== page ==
Going Away? How To Get the House Ready

Going Away? How To Get the House Ready

3914ef7f9ecef36ee6113a38ed7a8da1ecf6b42e?w=240&h=240&fit=crop
Shifrah Combiths
Nov 3, 2014
(Image credit: Shifrah Combiths)

Leaving the house empty, whether it's for a weekend or a month, requires careful consideration — for the living beings in your home, for the things in your house, and for the house itself. Here are some ways we prepare:

Pet behavior. Of course you've made arrangements for your pets— someone to come over and take care of them while you're gone, or someone to take them into their own family for a while. When you leave the animals at home with someone looking in on them, it's important to consider that their behavior won't necessarily be the same as when they're in your presence. For instance, we have to put our cat bowls on the counter when we're gone so our dog doesn't eat their food. And if we want to make sure Isabelle, our adopted Doberman, doesn't make herself at home on our chair cushions (something she wouldn't dare do with Mommy and Daddy home), we need to prop them up against the backs of their chairs.

Make plant-care easy. If you're going away for more than a week or so, your plants will likely also need TLC. Make watering the plants easy for the people who are helping you care for the pets and house by putting the plants all in one spot. A sink or bathtub that gets good light are ideal options because the water is right there and any drainage won't be a problem. Don't forget plants that you've placed outdoors that may need to be watered. Wilted mums on the front porch aren't so nice to come home to.

Unplug what you can. No need to keep the Kitchenaid or the TV plugged in. Standby power, though not an issue with every item, can use electricity and even pose an unnecessary fire hazard. We just go around and unplug what we can, just in case. My husband even turns off our tank-less water heater. A possible exception is a light you leave on to make it appear that someone is home. For this, you could also consider a timer that switches the light on at a certain time each day.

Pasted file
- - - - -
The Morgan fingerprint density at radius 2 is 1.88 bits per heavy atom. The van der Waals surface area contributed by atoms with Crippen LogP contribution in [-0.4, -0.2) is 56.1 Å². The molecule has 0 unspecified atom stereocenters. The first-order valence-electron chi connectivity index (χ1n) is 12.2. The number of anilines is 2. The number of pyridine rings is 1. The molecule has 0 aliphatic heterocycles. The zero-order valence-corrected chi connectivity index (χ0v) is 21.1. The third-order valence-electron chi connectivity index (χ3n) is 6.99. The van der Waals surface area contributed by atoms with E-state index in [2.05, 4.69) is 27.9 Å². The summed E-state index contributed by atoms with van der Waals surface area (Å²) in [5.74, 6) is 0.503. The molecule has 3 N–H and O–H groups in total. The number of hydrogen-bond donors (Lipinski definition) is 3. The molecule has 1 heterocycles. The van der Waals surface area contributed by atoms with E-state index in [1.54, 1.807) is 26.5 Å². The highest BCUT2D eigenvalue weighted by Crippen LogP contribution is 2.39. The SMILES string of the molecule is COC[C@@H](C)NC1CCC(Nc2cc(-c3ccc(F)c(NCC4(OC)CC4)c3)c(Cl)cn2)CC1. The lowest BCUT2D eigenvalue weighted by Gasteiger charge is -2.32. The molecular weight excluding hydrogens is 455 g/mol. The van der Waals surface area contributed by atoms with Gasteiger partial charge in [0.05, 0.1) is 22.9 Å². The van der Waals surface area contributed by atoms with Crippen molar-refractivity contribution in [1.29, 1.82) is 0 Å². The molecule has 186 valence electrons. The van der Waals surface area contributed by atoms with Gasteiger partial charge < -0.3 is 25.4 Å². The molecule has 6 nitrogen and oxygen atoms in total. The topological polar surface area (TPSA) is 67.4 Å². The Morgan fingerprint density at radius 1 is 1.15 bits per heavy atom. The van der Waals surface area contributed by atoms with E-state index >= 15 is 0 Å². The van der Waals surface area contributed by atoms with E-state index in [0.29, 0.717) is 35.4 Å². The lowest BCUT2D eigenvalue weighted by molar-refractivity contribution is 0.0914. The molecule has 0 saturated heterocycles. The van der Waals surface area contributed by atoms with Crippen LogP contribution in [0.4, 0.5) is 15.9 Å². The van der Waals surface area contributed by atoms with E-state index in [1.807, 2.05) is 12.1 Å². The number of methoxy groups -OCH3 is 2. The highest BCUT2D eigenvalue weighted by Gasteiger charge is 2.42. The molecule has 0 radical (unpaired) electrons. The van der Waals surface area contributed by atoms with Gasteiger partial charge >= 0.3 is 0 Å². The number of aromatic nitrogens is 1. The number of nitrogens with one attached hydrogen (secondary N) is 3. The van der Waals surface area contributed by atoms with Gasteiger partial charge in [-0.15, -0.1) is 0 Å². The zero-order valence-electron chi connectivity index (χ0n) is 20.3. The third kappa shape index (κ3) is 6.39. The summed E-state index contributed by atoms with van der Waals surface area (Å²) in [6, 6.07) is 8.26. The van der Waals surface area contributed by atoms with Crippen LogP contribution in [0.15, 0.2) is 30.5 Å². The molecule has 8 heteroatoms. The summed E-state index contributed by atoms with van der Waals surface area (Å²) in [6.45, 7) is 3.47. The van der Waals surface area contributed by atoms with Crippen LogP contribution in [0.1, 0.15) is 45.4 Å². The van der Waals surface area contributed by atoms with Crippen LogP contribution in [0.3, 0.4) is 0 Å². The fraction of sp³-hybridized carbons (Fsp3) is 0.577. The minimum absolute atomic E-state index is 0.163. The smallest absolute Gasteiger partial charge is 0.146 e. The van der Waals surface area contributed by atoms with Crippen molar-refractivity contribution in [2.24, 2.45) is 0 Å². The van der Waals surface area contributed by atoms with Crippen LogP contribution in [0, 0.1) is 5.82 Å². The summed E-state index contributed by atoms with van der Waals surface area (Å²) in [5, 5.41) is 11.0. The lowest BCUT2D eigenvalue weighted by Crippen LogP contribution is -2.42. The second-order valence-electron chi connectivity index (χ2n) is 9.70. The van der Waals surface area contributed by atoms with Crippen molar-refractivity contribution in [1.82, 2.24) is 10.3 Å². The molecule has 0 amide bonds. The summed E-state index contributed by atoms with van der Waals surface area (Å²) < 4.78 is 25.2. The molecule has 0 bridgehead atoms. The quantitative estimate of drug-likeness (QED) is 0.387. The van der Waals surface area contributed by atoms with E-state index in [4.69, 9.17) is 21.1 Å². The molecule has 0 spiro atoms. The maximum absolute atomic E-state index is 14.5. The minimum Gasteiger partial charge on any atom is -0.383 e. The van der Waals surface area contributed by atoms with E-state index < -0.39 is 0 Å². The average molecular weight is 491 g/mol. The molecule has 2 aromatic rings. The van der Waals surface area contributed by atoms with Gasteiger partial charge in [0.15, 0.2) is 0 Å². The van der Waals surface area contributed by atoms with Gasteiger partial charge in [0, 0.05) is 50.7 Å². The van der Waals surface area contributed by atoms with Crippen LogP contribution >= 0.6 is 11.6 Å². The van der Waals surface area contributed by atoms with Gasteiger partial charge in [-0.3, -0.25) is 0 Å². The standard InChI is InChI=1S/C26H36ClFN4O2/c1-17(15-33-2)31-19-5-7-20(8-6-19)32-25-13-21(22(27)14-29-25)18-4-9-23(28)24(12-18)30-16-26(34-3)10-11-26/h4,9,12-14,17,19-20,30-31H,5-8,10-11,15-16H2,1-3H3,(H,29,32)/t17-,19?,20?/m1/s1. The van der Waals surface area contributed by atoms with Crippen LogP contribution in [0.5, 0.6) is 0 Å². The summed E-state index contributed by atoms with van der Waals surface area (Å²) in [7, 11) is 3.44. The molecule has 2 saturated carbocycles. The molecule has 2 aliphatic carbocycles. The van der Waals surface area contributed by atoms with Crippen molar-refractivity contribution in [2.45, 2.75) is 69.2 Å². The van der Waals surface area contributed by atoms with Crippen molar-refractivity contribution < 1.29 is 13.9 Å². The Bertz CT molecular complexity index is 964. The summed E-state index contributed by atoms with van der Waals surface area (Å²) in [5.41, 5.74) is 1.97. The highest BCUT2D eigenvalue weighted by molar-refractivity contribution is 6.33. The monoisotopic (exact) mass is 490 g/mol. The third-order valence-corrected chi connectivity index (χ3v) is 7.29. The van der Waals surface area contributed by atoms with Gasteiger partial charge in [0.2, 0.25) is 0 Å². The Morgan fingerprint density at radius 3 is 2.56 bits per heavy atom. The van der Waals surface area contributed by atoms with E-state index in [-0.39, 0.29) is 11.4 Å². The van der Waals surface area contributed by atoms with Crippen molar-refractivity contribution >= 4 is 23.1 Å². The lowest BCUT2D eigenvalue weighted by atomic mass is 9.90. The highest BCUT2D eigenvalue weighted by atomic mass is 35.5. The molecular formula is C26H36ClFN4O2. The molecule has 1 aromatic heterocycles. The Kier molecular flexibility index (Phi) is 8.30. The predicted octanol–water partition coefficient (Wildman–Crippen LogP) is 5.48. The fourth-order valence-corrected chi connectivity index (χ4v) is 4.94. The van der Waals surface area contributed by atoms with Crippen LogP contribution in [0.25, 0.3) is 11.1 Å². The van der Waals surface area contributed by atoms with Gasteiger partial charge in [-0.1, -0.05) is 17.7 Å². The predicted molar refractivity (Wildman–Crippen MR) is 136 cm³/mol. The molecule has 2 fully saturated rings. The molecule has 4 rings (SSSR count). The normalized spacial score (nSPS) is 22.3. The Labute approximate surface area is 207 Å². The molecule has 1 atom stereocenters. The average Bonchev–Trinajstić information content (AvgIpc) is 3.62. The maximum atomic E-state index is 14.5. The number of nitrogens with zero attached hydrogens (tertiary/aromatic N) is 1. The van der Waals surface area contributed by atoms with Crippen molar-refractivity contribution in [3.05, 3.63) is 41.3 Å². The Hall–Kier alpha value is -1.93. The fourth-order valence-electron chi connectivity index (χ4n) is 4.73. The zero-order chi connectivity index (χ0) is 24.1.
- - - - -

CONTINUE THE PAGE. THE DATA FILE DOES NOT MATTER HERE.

Empty the trash, fridge, dishwasher, washer, etc. In the bustle of getting packed and everything else that goes along with preparing for a trip, it's easy to forget the dishes that haven't been run, the last load of wash you had going, or the yogurt in the fridge. Check everything and deal with anything that might get funky in your absence. Prop open even a slightly damp dishwasher with a wooden spoon so that mildew doesn't grow, for instance.

Don't turn off that thermostat. Turning off the heat or A/C might seem like a no-brainer, but think carefully about the weather first. Even if you don't have animals to keep comfortable, it's good to keep your home and the items in it at a fairly moderate temperature. A lot of this has to do with the moisture in the air and how it causes wood to expand and contract. Air conditioning also dries out humid air — something that's extremely important to consider if you'll be gone for long. We have friends who left their Georgia home for the entire summer with the A/C off and came home to a film of mold covering everything. What a nightmare.

Hide valuables. No one likes to think of the unthinkable — of burglars in your home. But it happens. I don't have any jewelry that's very valuable monetarily (which should probably be kept in a safe deposit box or the like when you're gone), but I have plenty that is very valuable sentimentally. I hide it. I won't tell you where.

What do you do to get your home ready when you're going to be gone?

Created with Sketch.